Boost for Newcastle University's Gertrude Bell archive

A collection devoted to one of the North East’s most celebrated women has been boosted by a new aquisition

Newcastle University have aquired tapestries belonging to renowned writer and traveller Gertrude Bell to add to it’s archive
Newcastle University have aquired tapestries belonging to renowned writer and traveller Gertrude Bell to add to it’s archive

A collection devoted to one of the North East’s most celebrated women has been boosted by a new aquisition.

Mountaineer, archaeologist, adventurer and Arab culture expert Gertrude Bell played a key role in the Middle East during the First World War and helped create modern Iraq.

Born in Washington, then in County Durham, her story will be told in the forthcoming Werner Herzog film Queen of the Desert, starring Nicole Kidman and Damian Lewis, who has visited Newcastle University to view the Gertrude Bell archive.

Her archive includes 7,000 of her photographs, letters, diaries, field notes and her extensive library. Now textiles she collected during her adventures have been acquired by the university.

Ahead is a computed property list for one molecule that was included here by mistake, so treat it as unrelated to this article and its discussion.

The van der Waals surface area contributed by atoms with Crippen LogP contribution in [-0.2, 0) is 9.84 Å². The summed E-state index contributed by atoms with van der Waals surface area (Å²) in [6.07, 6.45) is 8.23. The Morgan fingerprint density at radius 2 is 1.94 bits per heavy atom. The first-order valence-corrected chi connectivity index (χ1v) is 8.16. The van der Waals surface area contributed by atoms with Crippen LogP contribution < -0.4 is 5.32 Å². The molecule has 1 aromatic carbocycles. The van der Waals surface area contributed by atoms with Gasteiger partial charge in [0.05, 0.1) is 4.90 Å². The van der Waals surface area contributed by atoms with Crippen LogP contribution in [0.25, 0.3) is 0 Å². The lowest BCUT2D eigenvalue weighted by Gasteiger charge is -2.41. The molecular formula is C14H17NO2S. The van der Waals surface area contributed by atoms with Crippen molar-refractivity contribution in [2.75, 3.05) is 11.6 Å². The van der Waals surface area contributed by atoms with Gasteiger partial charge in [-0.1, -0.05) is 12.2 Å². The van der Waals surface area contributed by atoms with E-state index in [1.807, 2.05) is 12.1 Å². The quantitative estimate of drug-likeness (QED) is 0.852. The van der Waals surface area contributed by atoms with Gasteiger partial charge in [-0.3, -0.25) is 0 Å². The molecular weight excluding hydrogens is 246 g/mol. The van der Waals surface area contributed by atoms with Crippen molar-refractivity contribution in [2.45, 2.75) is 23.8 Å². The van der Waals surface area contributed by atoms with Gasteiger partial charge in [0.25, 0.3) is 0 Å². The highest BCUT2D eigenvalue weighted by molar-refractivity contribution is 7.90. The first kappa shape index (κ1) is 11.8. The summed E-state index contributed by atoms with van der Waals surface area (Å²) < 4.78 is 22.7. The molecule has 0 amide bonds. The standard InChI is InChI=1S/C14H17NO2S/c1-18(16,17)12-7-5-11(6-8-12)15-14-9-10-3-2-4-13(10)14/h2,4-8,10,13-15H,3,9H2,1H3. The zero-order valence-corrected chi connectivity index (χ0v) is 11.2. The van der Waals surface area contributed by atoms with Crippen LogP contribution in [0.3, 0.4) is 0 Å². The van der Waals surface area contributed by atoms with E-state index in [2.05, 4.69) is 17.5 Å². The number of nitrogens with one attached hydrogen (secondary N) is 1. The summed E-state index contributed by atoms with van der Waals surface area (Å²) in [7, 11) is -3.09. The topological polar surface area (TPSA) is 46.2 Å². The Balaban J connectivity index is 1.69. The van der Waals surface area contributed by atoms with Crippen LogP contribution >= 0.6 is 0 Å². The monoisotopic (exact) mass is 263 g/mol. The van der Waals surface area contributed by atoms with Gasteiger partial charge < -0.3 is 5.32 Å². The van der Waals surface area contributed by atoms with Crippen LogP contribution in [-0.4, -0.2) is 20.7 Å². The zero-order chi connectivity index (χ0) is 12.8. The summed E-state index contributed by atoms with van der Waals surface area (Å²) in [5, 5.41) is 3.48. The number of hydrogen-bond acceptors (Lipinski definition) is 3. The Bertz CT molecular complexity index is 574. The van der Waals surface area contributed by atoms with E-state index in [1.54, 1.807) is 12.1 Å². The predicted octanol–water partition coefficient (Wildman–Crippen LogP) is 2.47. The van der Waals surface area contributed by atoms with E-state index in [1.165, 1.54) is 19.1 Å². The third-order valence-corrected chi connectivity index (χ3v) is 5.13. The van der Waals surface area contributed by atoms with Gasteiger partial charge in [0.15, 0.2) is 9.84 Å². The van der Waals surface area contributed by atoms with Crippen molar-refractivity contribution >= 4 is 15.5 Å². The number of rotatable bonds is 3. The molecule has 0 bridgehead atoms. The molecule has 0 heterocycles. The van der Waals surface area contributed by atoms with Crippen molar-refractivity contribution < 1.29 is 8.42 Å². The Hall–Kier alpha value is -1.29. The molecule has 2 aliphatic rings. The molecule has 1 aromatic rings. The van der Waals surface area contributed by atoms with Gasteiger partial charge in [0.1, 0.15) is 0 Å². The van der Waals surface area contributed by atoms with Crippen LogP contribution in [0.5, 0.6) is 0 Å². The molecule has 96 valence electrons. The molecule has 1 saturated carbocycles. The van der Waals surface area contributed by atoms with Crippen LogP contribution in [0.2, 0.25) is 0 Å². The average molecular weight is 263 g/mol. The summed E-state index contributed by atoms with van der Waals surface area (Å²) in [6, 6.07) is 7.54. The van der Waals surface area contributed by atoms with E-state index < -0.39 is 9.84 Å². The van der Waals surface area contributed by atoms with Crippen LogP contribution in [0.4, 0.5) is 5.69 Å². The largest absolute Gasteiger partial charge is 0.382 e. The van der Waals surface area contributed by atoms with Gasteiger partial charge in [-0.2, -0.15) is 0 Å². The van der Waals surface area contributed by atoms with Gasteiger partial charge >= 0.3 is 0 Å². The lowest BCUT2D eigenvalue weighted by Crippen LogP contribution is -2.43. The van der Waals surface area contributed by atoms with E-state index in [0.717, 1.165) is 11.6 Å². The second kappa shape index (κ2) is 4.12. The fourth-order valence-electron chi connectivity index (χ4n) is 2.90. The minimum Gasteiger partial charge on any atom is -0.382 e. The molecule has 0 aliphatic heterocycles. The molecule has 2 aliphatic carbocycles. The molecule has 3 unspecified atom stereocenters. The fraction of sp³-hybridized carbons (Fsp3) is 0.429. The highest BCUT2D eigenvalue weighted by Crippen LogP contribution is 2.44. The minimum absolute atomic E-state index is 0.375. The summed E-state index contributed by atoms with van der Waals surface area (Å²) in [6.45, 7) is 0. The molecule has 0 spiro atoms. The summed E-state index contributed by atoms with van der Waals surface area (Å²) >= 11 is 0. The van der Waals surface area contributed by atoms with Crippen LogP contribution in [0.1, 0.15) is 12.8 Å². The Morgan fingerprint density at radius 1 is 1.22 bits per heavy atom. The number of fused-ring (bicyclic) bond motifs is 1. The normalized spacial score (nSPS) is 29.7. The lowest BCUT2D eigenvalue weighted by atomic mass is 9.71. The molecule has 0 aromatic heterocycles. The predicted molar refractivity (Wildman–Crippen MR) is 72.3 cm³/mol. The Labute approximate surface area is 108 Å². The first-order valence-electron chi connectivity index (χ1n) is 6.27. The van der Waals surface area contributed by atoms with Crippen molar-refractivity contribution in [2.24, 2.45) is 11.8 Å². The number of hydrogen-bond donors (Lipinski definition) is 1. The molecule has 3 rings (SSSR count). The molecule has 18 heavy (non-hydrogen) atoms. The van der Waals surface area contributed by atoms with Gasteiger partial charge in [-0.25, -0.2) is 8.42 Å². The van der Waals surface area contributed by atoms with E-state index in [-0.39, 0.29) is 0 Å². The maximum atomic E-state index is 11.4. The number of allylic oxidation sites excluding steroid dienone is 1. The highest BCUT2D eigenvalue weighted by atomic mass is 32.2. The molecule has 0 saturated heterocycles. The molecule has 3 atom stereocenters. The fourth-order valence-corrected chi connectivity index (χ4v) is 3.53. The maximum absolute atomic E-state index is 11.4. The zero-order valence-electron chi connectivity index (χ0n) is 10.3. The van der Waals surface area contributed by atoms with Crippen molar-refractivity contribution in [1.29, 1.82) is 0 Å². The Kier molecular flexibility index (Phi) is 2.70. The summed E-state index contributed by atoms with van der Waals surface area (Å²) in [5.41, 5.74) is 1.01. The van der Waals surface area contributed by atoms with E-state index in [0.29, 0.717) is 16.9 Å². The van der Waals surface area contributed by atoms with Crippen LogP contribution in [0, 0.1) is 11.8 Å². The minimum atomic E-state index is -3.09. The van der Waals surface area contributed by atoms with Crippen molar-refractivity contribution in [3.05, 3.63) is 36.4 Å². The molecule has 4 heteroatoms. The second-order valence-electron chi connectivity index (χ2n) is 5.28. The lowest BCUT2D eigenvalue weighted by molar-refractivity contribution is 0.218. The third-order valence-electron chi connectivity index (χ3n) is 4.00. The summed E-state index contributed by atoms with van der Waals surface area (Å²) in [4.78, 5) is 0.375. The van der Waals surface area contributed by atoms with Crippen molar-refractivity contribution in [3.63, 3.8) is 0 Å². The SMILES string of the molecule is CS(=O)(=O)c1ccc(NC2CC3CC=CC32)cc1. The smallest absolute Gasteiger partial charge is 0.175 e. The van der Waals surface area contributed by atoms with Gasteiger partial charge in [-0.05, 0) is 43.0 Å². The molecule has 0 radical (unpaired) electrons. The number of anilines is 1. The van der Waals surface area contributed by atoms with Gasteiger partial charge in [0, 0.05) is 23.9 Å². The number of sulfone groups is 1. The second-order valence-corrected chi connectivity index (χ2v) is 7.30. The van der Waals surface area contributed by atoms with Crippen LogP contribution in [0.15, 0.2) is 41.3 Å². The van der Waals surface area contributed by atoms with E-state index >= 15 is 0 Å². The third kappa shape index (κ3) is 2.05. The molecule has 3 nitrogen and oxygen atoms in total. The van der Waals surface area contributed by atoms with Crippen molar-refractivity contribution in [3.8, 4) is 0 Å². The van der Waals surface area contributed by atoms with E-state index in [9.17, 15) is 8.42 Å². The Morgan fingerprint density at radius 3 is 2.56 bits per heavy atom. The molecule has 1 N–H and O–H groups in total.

The four embroidered pieces were probably used as tent dividers.

The pieces were taken by Bell to Wallington Hall in Northumberland, where her half-sister lived and where they stayed until they were auctioned late last year.

Bell expert Dr Mark Jackson, a lecturer in archaeology at Newcastle University said: “This is very exciting for us. Although the university houses Gertrude Bell’s archive, this will be the first time we have items which she bought on her travels and belonged to her.

“The photographs, diaries and letters are fantastic but the textiles give the flavour of the places she visited and they are objects with which she surrounded herself.”

Professor Eric Cross, university dean of cultural affairs, said: “Bell was a truly remarkable woman and we are thrilled that we have been able to acquire these items. She achieved so much at a time when it was difficult for women to do so.”

Keeper of archaeology Andrew Parkin, said: “We now have some objects that she owned and these add a further dimension to our appreciation of her life.”

People can visit the Gertrude Bell website at http://gertrudebell.ncl.ac.uk.

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